The Dividend Aristocrats are a select group of 65 S&P 500 stocks with 25+ years of consecutive dividend increases.
They are the ‘best of the best’ dividend growth stocks. The Dividend Aristocrats have a long history of outperforming the market.
The requirements to be a Dividend Aristocrat are:
- Be in the S&P 500
- Have 25+ consecutive years of dividend increases
- Meet certain minimum size & liquidity requirements
There are currently 65 Dividend Aristocrats. Today we're going to analyze the top seven Dividend Aristocrats you can buy in 2022.
Note: On January 24th, 2022 Brown & Brown (BRO) and Church & Dwight (CHD) were added to the Dividend Aristocrats Index, while AT&T (T) was removed. Also, People’s United (PBCT) was acquired, leaving 65 Dividend Aristocrats.
You can see detailed analysis on all 65 further below in this article, in our Dividend Aristocrats In Focus Series. Analysis includes valuation, growth, and competitive advantage(s).
Performance Of The Dividend Aristocrats
- NOBL generated total returns of 6.6% in July 2022
- SPY generated total returns of 9.2% in July 2022
Short-term performance is mostly noise. Performance should be measured over a minimum of 3 years, and preferably longer periods of time.
The Dividend Aristocrats Index has nearly matched the performance of the broader market index over the last decade, with a 13.5% total annual return for the Dividend Aristocrats versus 13.8% for the S&P 500 Index.
The Dividend Aristocrats have exhibited lower risk than the benchmark, as measured by standard deviation.
Higher total returns with lower volatility is the ‘holy grail’ of investing. It is worth exploring the characteristics of the Dividend Aristocrats in detail to determine why they have performed so well.
Note that a good portion of the outperformance relative to the S&P 500 comes during recessions (2000 – 2002, 2008). Dividend Aristocrats have historically seen smaller drawdowns during recessions versus the S&P 500. This makes holding through recessions that much easier. Case-in-point: In 2008 the Dividend Aristocrats Index declined 22%. That same year, the S&P 500 declined 38%.
Great businesses with strong competitive advantages tend to be able to generate stronger cash flows during recessions. This allows them to gain market share while weaker businesses fight to stay alive.
The Dividend Aristocrats Index has beaten the market over the last 28 years…
We believe dividend paying stocks outperform non-dividend paying stocks for three reasons:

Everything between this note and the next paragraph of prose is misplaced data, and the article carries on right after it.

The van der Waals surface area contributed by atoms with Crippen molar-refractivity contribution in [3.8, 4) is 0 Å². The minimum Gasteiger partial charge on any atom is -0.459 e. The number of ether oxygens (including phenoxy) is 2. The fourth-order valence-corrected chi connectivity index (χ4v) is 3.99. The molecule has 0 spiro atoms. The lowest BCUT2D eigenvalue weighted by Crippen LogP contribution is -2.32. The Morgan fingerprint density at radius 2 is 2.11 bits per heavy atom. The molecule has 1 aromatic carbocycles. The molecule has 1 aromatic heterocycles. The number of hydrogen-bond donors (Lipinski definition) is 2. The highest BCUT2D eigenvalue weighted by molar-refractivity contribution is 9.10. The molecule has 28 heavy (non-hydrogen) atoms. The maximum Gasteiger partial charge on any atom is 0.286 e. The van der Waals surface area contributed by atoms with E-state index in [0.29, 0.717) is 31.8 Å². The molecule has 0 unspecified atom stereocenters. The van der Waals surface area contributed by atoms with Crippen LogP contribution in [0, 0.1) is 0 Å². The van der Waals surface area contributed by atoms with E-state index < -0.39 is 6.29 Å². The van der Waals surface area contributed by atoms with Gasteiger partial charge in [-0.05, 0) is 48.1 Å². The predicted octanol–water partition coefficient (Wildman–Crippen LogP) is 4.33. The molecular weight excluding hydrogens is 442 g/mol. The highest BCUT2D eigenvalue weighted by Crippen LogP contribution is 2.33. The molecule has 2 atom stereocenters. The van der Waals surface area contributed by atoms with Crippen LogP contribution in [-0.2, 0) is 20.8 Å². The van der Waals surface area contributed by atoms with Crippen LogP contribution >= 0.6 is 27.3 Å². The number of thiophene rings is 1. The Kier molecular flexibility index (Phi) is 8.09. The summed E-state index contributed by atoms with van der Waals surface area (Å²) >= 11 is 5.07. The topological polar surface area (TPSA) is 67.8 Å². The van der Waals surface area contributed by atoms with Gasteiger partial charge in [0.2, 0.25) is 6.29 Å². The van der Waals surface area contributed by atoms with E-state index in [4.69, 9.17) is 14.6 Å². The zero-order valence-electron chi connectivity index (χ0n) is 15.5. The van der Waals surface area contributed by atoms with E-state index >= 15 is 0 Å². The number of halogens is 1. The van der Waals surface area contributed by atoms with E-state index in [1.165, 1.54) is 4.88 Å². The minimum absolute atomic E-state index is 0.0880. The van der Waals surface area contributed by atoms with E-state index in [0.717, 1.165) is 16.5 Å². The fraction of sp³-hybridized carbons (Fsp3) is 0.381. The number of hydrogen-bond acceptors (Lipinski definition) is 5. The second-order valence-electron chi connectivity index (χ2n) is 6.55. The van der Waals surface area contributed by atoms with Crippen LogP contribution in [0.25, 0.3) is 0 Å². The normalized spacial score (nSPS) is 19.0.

- A company that pays dividends is likely to be generating earnings or cash flows so that it can pay dividends to shareholders. This excludes ‘pre-earnings’ start-ups and failing businesses. In short, it excludes the riskiest stocks.
- A business that pays consistent dividends must be more selective with the growth projects it takes on because a portion of its cash flows are being paid out as dividends. Scrutinizing over capital allocation decisions likely adds to shareholder value.
- Stocks that pay dividends are willing to reward shareholders with cash payments. This is a sign that management is shareholder friendly.
In our view, Dividend Aristocrats have historically outperformed the market and other dividend paying stocks because they are, on average, higher-quality businesses.
A high-quality business should outperform a mediocre business over a long period of time, all other things being equal.
A sector breakdown of the Dividend Aristocrats Index is shown below:
The top 2 sectors by weight in the Dividend Aristocrats are Industrials and Consumer Staples. The Dividend Aristocrats Index is tilted toward Consumer Staples and Industrials relative to the S&P 500.
These 2 sectors make up over 40% of the Dividend Aristocrats Index, but less than 20% of the S&P 500.
The Dividend Aristocrats Index is also significantly underweight the Information Technology sector, with a 3% allocation compared with over 20% allocation within the S&P 500.
The Dividend Aristocrat Index is filled with stable ‘old economy’ blue chip consumer products businesses and manufacturers; the 3M’s (MMM), Coca-Cola’s (KO), and Johnson & Johnson’s (JNJ) of the investing world.
These ‘boring’ businesses aren’t likely to generate 20%+ earnings-per-share growth, but they also are very unlikely to see large earnings drawdowns as well.
The Top 7 Dividend Aristocrats Now
Analysis on our top 7 Dividend Aristocrats is below. These rankings are based on 5 year forward expected total return estimates from the Sure Analysis Research Database.
Dividend Aristocrat #7: Cincinnati Financial (CINF)
5-year Expected Annual Returns: 11.4%
Cincinnati Financial is an insurance stock. It offers business, home, auto insurance, and financial products, including life insurance, annuities, property, and casualty insurance.
As an insurance company, Cincinnati Financial makes money in two ways. It earns income from premiums on policies written and by investing its float, or the large sum of money consisting of the time value between the premium income and insurance claims.
On April 28, 2022, Cincinnati Financial reported the first quarter results for Fiscal Year (FY)2022. Total revenues were $1,215 million for the quarter compared to $2,227million in 1Q2021. Thus, revenues were down (45)% year over year. Earned premiums were up 9% year over year.